I have to admit to being quite spoiled up here in the NOVA area. I’ve lived within either a 10-15 minute walk or drive to a half-dozen craft breweries and gastropubs over the past few years, and can easily get to twice that many again in 40-45 minutes. And while it’s taken some time for local watering holes to catch onto the almost embarrassing plethora of fantastic beers we’re inundated with in this market, they’ve finally evolved from asking, “¿Jefe, what is a plethora?” Even better, friends and co-workers are (ahem) hopping onto this seeming bandwagon of local suds. This brings me to Fair Winds. I initially stopped by shortly after they opened in the Spring and was impressed enough that when planning happy hours I was quick to interject with the new brewery that is barely three minutes door-to-door from the office (we’d also swung by Port City and Forge on other occasions). I wasn’t the only convert, and we’re now swinging by Fair Winds every few weeks. The end of the Summer saw a few debuts into their flagship lineup, so about six weeks ago I stopped in the night before heading down to the VA Craft Brewers Festival. I subsequently upgraded this present brew from a taster to a full pint, and just the other week into a full sixtel.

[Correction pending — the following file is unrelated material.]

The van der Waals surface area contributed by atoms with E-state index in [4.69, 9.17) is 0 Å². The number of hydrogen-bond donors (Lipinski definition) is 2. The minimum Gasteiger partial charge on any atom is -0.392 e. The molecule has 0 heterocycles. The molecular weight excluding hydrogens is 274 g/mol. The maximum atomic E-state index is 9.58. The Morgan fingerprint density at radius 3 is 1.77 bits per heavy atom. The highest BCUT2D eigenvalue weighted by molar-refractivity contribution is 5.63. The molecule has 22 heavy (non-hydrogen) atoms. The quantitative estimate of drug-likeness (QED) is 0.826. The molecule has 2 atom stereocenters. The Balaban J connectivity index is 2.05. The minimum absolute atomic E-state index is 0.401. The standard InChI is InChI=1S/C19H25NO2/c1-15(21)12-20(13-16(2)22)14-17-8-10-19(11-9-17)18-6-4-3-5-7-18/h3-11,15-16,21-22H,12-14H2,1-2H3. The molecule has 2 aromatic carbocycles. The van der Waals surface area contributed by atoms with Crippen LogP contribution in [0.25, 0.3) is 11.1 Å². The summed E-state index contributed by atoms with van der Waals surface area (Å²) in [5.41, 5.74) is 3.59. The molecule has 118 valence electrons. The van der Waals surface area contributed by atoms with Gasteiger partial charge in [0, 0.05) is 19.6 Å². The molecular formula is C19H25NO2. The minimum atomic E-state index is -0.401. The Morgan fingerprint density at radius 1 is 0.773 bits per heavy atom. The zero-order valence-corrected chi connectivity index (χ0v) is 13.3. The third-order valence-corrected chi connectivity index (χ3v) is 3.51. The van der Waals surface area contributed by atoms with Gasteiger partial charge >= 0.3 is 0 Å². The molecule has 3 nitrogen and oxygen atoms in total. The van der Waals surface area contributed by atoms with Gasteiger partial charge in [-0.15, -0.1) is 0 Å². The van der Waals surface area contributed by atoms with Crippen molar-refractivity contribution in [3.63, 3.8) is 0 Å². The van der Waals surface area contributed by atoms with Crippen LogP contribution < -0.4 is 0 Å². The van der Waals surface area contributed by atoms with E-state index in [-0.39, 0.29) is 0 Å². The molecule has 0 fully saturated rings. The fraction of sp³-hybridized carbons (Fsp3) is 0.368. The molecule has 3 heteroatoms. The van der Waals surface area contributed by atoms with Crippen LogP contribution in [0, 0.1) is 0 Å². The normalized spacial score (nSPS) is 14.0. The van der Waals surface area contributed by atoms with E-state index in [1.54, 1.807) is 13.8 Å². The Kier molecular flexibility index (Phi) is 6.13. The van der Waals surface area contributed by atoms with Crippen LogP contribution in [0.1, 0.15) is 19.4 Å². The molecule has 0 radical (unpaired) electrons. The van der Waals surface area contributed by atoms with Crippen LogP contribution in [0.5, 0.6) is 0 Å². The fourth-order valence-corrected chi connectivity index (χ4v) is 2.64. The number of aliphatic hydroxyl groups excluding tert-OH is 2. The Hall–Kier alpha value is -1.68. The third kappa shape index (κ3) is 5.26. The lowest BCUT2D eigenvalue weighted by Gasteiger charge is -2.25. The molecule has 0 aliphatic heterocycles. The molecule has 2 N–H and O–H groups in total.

Sessions in the Abyss, Fair Winds Brewing Co. (Lorton, VA)
Session IPA, ABV 4.5%, IBU 35
Presentation: Keg pour into pint glass.
Taste: Mild citrus nose somewhere between orange and grapefruit. A subtle floral body on the sides of the tongue gives way again to citrus as it lingers on the center of your tongue. There’s a fair amount of hoppy bite in the finish thanks to some Amarillo Hops, but it doesn’t linger the same as Centennial varieties would. Of course, much of this strong if delicate profile is the great balance between those Amarillo and Citra Hops, leaving you with lots of flavor as well as more versatility over other IPAs.
Mouth Feel: The bite, while sharp, is short-lasting. You’d almost think it’d come in higher than 35 IBUs, but the Session characteristics make this fairly light (and the ABV is great if you’d like a second one before driving home). Mild carbonation as I poured it, and it sits well on the tongue if you let it.
Overall: One of two sensational flagships from Fair Wind’s early run, I didn’t hesitate very long when presented the Abyss as a sixtel choice on my latest keg run. Taking nothing away from their GABF-winning Siren’s Lure (or my as-yet-unreviewed champion), the Abyss is that kind of beer is so well executed you don’t think twice before asking for it on every visit. It has elements that all IPA fans enjoy, and is approachable for even casual drinkers thanks to the interplay between two well-paired varieties of Hops. You honestly could not ask for more from early batches of a flagship beer. Given runaway success of our first six months with Fair Winds, though, we’ll be watching their career with great interest!
(and no, I refuse to link to Episode 1 there…but bravo if you spotted the reference)